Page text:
House Extension Cost 2022: Comparing Top House Building Costs In UK

House-Extension

It’s not surprising if you need some more space at your home but don’t want to move. Fortunately, a house extension is a perfect way to add some extra space to the place you already live in. Whether you want to extend your kitchen, add space to your current family room, or increase the size of your garden, a house extension will help you do that in a cost-effective way. House extensions are also a great choice if you do not wish to relocate. This is especially true if your kids’ school is nearby or if your workplace isn’t far away. 

Nonetheless, planning an extension is challenging. You might be interested in how its cost compares to relocating. In this post, we’ll look at house extension costs and any additional costs that may arise. So, if you love where you live, want to add value to your existing home, or want to avoid the inconvenience of relocating, this post will prove to be very helpful. 

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House Building Costs UK

Before you get to know about the house extension costs, you must consider certain variables. For instance, you need to determine the size of the extension, the materials to be used, fittings’ quality, glazing volume, the complexity of the design, area per square foot and much more. Without even taking into account the additional costs, such as planning approval, engineer fees, and surveys, a number of factors will affect the final cost. 

Still, a house extension is usually cheaper than purchasing and relocating to a bigger home. Moreover, a good extension can add more value to your living space. Most of the extension projects will cost around £1,000/m2 to  £2000/m2 for a small to medium single-storey internal space. The entire cost of the extension, however, might range from £25,000 to £37,500 if it covers a 20m2 area. And, if you’re planning to do home extensions of about 30m2, the cost may range between £40,500 to £67,500. 

An extension of a single-storey building varies in cost little from an extension of a double-storey building. This is because, with a double-storey extension, the costly structural work is already done, and the project will only need one roof and one foundation. However, combining two-storey and single-storey extensions will obviously cost twice as much given the increase in square footage. To give you an estimate, we’ve calculated the extension costs according to the type of home extensions and the extension size. Have a look at the following home extension cost breakdown in the UK:

Type of Extension Size of Extension (m2) Estimated extension cost
Single storey extension 20 £25,000 to £37,500
Double-storey extension 40 £40,500 to £67,500
Bathroom extension 9 £20,000 to £25,000
Kitchen extension 20 £35,000 to £50,000
Conservatory extension 20 £20,000 to £27,000
Glass box extension 15 £45,000 to £60,000
Utility room extension 7 £10,000 to £13,000
Orangery extension 16 £20,000 to £50,000
Garage extension 15 £4,500 to £20,000
Multi-Storey extension 20 per floor £20,000 to £25,000 per floor
Wrap Around Extension 20 £25,000 to £40,000

You must also include the extra expenditures for the planning approval, architect, engineer, and surveyor in addition to these extension charges. These professional fees can make up around 10 to 15% of the extension costs. Plus, if you live in London or near it, you must estimate 20% to 30% more per square foot as project costs.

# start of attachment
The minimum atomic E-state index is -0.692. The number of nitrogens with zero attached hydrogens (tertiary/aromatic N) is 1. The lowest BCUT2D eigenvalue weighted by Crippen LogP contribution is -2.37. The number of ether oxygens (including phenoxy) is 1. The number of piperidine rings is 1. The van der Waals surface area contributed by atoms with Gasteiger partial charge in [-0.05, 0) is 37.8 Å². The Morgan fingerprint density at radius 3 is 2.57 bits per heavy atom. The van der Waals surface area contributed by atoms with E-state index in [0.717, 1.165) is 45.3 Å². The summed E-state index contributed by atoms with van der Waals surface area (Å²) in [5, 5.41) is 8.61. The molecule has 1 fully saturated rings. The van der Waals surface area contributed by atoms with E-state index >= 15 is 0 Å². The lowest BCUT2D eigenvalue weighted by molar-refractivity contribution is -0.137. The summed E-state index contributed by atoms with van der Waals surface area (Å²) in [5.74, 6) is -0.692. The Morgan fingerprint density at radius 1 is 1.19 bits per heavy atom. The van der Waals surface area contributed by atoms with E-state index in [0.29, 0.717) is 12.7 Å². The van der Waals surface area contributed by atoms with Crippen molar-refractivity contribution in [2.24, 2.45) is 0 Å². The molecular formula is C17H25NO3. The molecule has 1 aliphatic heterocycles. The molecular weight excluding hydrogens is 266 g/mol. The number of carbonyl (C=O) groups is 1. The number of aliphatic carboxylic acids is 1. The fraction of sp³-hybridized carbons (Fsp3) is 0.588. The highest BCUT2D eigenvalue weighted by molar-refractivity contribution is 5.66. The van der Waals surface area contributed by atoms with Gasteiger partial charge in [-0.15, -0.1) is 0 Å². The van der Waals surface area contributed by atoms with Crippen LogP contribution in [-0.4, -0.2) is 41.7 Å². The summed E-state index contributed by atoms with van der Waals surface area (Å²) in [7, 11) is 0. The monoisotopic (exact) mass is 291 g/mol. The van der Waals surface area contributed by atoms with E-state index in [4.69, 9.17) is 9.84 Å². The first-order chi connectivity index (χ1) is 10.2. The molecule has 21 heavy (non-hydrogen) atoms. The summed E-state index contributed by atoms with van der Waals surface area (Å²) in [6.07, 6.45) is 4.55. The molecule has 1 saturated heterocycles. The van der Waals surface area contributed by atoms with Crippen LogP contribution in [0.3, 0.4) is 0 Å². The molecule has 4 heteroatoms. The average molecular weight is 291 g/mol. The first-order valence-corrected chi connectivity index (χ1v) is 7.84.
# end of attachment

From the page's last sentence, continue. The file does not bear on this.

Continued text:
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Factors That Affect Extension Costs

The cost will depend on several factors, no matter what type of extension you’re going for. Following are the factors that will contribute to the total extension costs:

  1. The soil type can affect construction costs because it determines the way the foundation will be constructed. A good soil stack will save you money, whereas soil that is difficult to extend will cost you more.
  2. Most of the cost will go into the roof and the foundation, which are the two most important parts of an extension process. So, no matter how many storeys you’re going to extend, the size of the extension will primarily affect the total cost.
  3. The purpose of the extension is also a contributing factor. For instance, if you’re going for a kitchen or bathroom extension, you may have to pay more. This is because these extensions need specialised fittings as compared to a family room. 
  4. Glazing also affects the extension cost. The amount of glazing and the type of glazing will greatly affect the total cost. If you’re going for picture windows, bifold doors, conservatories, or orangeries, know that they are more expensive than simple double-glazed windows. 
  5. The labour costs add to the total extension costs. If you live in a place where all the materials need to be shipped, it will be more costly. Moreover, labour costs are higher than 25% per square foot in and around London so consider that too. 
  6. You won’t need a project manager if you’re supervising the home extension yourself. However, if you need a project manager with knowledge of UK construction regulations and the ability to arrange materials, you’ll need to pay for the services.
  7. Some additional costs like planning permission costs will also come into play. These are enforced by the local council and will determine the type of materials used and the construction methods required. 

Single Storey and Rear Extension